The Government of India has followed the dynamic policy, in the global issue for dealing with the Child Labour issue. In addition to the legislative provisions made to different laws to secure the Children from the exploitation at the workplace and to work for the betterment of the working surroundings, an extensive law, The Child labour( Prohibition and Regulation) Act, 1986, which prohibits the employment of children in the hazardous condition, 1987, focuses on general development programs fro the benefit of Child labour and establishes schools to give them the access of education and vocation training, supplementary nutrition, etc. The Government of India has for a long time followed a proactive policy in the matter of tackling the problem of child labour. In addition to the legislative provisions made to the various laws to protect children from exploitation at work and to improve their working conditions, a comprehensive law, namely, the Child Labour (Prohibition and Regulation) Act, 1986 prohibits employment of children in certain hazardous occupations and processes and regulates their employment in some other areas. The National Policy on Child Labour was formulated in 1987 which, apart from requiring enforcement of legal provisions to protect the interest of children, envisages focusing on general development programs for the benefit of child labour and project-based plan of action in areas of high concentration of child labour: the establishment of schools to provide non-formal education, vocational training, supplementary nutrition, etc. However, the number of working children waiting to be released and rehabilitated.

The Supreme Court of India, in the judgment dated 10 December 1996[3] in a writ petition (civil) No. 465/1986 has given certain directions regarding how the children working in hazardous occupations are to be released and rehabilitated as also how the working conditions of the children working in non-hazardous occupations are to be regulated and improved upon. The important directions given in the judgment include payment of compensation amounting to Rs. 20,000 by the offending employers for every child employed in hazardous occupations, the formation of Child Labour Rehabilitation-cum-Welfare Fund, giving alternative employment to an adult member of the family in place of the child withdrawn from the hazardous occupation, or the payment of Rs.5000 for each child employed in a hazardous occupation.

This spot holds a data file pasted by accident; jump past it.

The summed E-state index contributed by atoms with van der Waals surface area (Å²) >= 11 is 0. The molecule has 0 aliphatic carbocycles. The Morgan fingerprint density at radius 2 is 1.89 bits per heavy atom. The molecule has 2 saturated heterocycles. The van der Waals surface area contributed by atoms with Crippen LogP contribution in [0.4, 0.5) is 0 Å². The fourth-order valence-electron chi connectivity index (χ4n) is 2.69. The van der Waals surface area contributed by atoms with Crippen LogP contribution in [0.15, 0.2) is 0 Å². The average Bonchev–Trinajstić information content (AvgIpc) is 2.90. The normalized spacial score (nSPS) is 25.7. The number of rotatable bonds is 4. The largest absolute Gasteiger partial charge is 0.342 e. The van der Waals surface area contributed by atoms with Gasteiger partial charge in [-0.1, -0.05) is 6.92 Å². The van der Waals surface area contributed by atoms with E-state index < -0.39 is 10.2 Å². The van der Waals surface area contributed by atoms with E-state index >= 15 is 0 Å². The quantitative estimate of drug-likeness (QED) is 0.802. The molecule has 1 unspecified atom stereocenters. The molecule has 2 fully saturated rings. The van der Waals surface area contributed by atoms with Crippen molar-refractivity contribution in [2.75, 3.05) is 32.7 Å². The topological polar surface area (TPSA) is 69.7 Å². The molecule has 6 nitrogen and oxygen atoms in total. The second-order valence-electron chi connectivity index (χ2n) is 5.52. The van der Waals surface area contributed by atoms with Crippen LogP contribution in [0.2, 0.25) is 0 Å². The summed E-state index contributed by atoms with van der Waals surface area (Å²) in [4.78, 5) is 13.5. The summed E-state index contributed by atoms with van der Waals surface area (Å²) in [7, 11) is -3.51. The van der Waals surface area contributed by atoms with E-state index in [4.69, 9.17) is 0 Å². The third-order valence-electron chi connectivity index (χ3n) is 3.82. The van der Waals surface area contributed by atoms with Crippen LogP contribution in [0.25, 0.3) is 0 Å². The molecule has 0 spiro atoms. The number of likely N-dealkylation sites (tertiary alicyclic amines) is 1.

Despite the constitutional safeguards and various enactments, the Central and State governments have not been able to check the employment of children by factory- owners and contractors, and free bonded child labour. The worst affected states are Uttar Pradesh, Bihar, Orissa, and Madhya Pradesh. Haryana and Punjab have been able to eliminate child labour to a great extent, the main reason for being a prosperous economy. In Uttar Pradesh, however, the authorities were found to act and free some of the bonded children.

Many times, children are exported outside the country by unscrupulous and dishonest agents on the promise of securing them lucrative jobs. In some countries in the Middle East, children are dragged in camel races. They are also employed in beggary. The commercial and sexual exploitation of children is also a fact. According to the report of the United Nations Children Fund (UNICEF), an estimated one million children are drawn into sexual exploitation for commercial purposes.

The causes of child labour being complex, its solutions must be comprehensive: the eradication of poverty, provision of compulsory and free education, and increase of social awareness. The issue of child labour in the current scenario of economic development cannot be resolved, the focus has to be put on making the working conditions of child labour better and favorable and more acceptable socially. Improved legislation coupled with effective enforcement machinery is called for. The final aim of terminating the issue of child labour can only be achieved when there is sufficient improvement in the conditions of the families whose children are compelled to work. Child labour cannot be eliminated by legislation alone unless supported by the socio-economic programs and upliftment of education of the poor and backward segments of the society.

[1] Child labour and exploitation. (2011). UNICEF India.,and%204.5%20million%20are%20girls.

[2] Part IV, Directive Principles of State Policy, The Constitution of India.

[3] Direction of Supreme Court, Government of India, Ministry of Labour and employment,